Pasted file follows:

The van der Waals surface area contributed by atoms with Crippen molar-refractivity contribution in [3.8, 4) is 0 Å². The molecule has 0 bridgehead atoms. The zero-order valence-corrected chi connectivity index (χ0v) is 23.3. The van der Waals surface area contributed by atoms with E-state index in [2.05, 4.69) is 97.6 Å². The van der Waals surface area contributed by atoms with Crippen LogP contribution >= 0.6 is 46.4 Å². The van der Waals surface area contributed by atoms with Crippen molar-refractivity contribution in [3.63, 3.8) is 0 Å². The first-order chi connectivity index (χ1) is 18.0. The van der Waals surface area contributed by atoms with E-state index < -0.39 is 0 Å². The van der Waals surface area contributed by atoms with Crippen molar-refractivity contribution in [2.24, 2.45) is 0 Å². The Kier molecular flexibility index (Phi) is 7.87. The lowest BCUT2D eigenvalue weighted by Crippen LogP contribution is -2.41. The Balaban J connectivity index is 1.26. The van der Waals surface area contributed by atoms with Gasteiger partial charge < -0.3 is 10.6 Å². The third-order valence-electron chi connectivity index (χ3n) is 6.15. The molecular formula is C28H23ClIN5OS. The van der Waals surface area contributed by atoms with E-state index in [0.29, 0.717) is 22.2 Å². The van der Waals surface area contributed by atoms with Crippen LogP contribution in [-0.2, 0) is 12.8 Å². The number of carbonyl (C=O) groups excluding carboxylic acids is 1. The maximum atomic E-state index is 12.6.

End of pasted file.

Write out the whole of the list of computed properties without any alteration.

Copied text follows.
The van der Waals surface area contributed by atoms with Crippen molar-refractivity contribution in [3.8, 4) is 0 Å². The molecule has 0 bridgehead atoms. The zero-order valence-corrected chi connectivity index (χ0v) is 23.3. The van der Waals surface area contributed by atoms with E-state index in [2.05, 4.69) is 97.6 Å². The van der Waals surface area contributed by atoms with Crippen LogP contribution >= 0.6 is 46.4 Å². The van der Waals surface area contributed by atoms with Crippen molar-refractivity contribution in [3.63, 3.8) is 0 Å². The first-order chi connectivity index (χ1) is 18.0. The van der Waals surface area contributed by atoms with E-state index < -0.39 is 0 Å². The van der Waals surface area contributed by atoms with Crippen molar-refractivity contribution in [2.24, 2.45) is 0 Å². The Kier molecular flexibility index (Phi) is 7.87. The lowest BCUT2D eigenvalue weighted by Crippen LogP contribution is -2.41. The Balaban J connectivity index is 1.26. The van der Waals surface area contributed by atoms with Gasteiger partial charge < -0.3 is 10.6 Å². The third-order valence-electron chi connectivity index (χ3n) is 6.15. The molecular formula is C28H23ClIN5OS. The van der Waals surface area contributed by atoms with E-state index in [0.29, 0.717) is 22.2 Å². The van der Waals surface area contributed by atoms with Crippen LogP contribution in [-0.2, 0) is 12.8 Å². The number of carbonyl (C=O) groups excluding carboxylic acids is 1. The maximum atomic E-state index is 12.6.